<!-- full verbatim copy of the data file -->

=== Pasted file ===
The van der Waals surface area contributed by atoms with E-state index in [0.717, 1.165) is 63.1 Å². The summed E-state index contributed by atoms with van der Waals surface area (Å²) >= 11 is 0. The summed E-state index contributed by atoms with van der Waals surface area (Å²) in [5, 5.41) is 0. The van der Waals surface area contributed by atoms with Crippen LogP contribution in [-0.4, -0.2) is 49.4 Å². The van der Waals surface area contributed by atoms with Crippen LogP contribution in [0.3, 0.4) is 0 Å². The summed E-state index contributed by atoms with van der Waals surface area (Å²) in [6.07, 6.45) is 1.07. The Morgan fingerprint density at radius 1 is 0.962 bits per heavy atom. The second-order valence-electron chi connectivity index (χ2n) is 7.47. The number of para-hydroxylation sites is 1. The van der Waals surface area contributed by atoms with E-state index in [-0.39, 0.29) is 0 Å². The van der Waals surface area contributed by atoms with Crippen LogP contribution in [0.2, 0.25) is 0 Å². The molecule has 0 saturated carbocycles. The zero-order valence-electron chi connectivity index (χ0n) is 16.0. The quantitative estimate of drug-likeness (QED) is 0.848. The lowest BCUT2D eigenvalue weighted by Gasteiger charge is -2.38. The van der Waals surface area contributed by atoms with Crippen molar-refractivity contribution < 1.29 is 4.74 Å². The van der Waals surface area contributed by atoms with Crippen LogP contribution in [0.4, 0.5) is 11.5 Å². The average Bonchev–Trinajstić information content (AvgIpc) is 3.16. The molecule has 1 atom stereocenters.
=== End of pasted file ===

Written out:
The van der Waals surface area contributed by atoms with E-state index in [0.717, 1.165) is 63.1 Å². The summed E-state index contributed by atoms with van der Waals surface area (Å²) >= 11 is 0. The summed E-state index contributed by atoms with van der Waals surface area (Å²) in [5, 5.41) is 0. The van der Waals surface area contributed by atoms with Crippen LogP contribution in [-0.4, -0.2) is 49.4 Å². The van der Waals surface area contributed by atoms with Crippen LogP contribution in [0.3, 0.4) is 0 Å². The summed E-state index contributed by atoms with van der Waals surface area (Å²) in [6.07, 6.45) is 1.07. The Morgan fingerprint density at radius 1 is 0.962 bits per heavy atom. The second-order valence-electron chi connectivity index (χ2n) is 7.47. The number of para-hydroxylation sites is 1. The van der Waals surface area contributed by atoms with E-state index in [-0.39, 0.29) is 0 Å². The van der Waals surface area contributed by atoms with Crippen LogP contribution in [0.2, 0.25) is 0 Å². The molecule has 0 saturated carbocycles. The zero-order valence-electron chi connectivity index (χ0n) is 16.0. The quantitative estimate of drug-likeness (QED) is 0.848. The lowest BCUT2D eigenvalue weighted by Gasteiger charge is -2.38. The van der Waals surface area contributed by atoms with Crippen molar-refractivity contribution < 1.29 is 4.74 Å². The van der Waals surface area contributed by atoms with Crippen LogP contribution in [0.4, 0.5) is 11.5 Å². The average Bonchev–Trinajstić information content (AvgIpc) is 3.16. The molecule has 1 atom stereocenters.